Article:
In February 2016 the National Housing Commission, CONAVI (for its acronym in Spanish), renewed its operating rules for providing federal subsidies. New regulations established that the use of traditional materials and constructive systems such as bamboo, straw, bajareque, palm, carrizo and wood, was considered precarious, denying access to federal funds for self-construction practices using these materials.
Therefore, the first housing exercise, carried out jointly with the community of Tepetzintan in five workshops focused on technical training and participatory design, was ineligible to receive government support, making it difficult for residents to self-build the project.
Given this scenario, together with the Tosepan Titataniske and Tosepan Ojtatsentekitinij Indigenous Cooperatives, we decided to make a second housing exercise that would avoid using local bamboo species as structural elements in order to comply with the regulations already imposed by CONAVI.
This second exercise preserves the modular and prefabricated building system based on panels made with oldhamii bamboo. The construction system uses only three elements (two trusses and a panel with its variants); these elements are prefabricated and assembled once the structural frames have been finished, which significantly reduces site construction time. Also, the approximate assembly time is one week, reducing labor costs for a low-budget project.
Once installed, the bamboo panels are coated with ixtle (local fabric used to make coffee sacks) and a thin layer of mortar. Once the base structure has been placed, the beams and subsequently the ecolam sheet are fixed. The latter is a product made from food-grade aluminum waste, which gives thermal, acoustic and antibacterial properties.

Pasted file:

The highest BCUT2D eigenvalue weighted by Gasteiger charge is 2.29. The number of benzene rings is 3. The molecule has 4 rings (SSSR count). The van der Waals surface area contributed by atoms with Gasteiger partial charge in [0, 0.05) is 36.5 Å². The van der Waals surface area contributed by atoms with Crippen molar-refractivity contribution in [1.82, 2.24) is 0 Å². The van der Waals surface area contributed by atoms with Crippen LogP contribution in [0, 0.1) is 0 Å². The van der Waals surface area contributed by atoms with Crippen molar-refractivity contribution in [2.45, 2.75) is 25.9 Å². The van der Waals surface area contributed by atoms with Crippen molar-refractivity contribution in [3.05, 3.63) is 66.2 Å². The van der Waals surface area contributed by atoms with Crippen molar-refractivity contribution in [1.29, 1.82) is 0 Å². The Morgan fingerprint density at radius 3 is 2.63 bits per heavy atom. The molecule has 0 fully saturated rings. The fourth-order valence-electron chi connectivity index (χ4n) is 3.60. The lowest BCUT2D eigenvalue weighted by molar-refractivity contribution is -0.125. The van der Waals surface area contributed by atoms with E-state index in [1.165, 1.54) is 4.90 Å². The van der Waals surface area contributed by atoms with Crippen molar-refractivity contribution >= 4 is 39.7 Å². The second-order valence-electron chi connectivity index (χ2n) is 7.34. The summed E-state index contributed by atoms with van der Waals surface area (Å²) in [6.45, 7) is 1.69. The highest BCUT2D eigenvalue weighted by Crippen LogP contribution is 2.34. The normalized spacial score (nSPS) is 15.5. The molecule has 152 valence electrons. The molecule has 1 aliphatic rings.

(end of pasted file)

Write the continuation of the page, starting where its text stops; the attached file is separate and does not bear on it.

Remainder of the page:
In addition to local materials, which allow the villagers to contribute in kind and labor to reduce the cost of their homes, the project has an optimum environmental performance. In the case of water, rainwater harvesting is used, as well as wetlands for the reuse of gray water and there is a biodigester for sewage treatment. As for the climate, basic bioclimatic strategies were implemented to combat the region’s high temperatures.
In terms of space, the house responds to the customs and traditions of the Nahuatl people, who have a main hall where they set the altar – the central element of the house – and dry the coffee and corn crops. The kitchen has a permeable character to let out the smoke from the firewood and the traditional lattice design is recovered.
The second exercise was awarded a silver medal by CONAVI in the First National Rural Housing Contest and was approved to receive federal subsidies. However, we will continue to pursue the viability of the first exercise, as we firmly believe that traditional building materials and vaconstructive systems must be endorsed by public housing policies in our country to promote the autonomy of indigenous peoples, the value of vernacular architecture and the preservation of intangible knowledge.